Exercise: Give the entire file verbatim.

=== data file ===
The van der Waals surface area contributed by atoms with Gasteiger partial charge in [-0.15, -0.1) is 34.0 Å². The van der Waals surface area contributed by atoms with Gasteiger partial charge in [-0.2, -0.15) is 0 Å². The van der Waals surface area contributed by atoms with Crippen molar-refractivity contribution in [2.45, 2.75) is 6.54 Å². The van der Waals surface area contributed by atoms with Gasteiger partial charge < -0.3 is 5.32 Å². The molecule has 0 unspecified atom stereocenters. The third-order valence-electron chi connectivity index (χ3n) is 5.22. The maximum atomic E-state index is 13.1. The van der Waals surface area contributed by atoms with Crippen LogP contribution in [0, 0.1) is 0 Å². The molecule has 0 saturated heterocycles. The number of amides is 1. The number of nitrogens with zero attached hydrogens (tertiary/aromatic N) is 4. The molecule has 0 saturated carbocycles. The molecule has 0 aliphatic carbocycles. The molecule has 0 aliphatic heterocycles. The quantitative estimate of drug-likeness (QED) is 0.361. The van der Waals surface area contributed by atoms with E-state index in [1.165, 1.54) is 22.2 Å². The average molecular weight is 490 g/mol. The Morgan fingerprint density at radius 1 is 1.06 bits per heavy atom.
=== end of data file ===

The van der Waals surface area contributed by atoms with Gasteiger partial charge in [-0.15, -0.1) is 34.0 Å². The van der Waals surface area contributed by atoms with Gasteiger partial charge in [-0.2, -0.15) is 0 Å². The van der Waals surface area contributed by atoms with Crippen molar-refractivity contribution in [2.45, 2.75) is 6.54 Å². The van der Waals surface area contributed by atoms with Gasteiger partial charge < -0.3 is 5.32 Å². The molecule has 0 unspecified atom stereocenters. The third-order valence-electron chi connectivity index (χ3n) is 5.22. The maximum atomic E-state index is 13.1. The van der Waals surface area contributed by atoms with Crippen LogP contribution in [0, 0.1) is 0 Å². The molecule has 0 saturated heterocycles. The number of amides is 1. The number of nitrogens with zero attached hydrogens (tertiary/aromatic N) is 4. The molecule has 0 saturated carbocycles. The molecule has 0 aliphatic carbocycles. The molecule has 0 aliphatic heterocycles. The quantitative estimate of drug-likeness (QED) is 0.361. The van der Waals surface area contributed by atoms with E-state index in [1.165, 1.54) is 22.2 Å². The average molecular weight is 490 g/mol. The Morgan fingerprint density at radius 1 is 1.06 bits per heavy atom.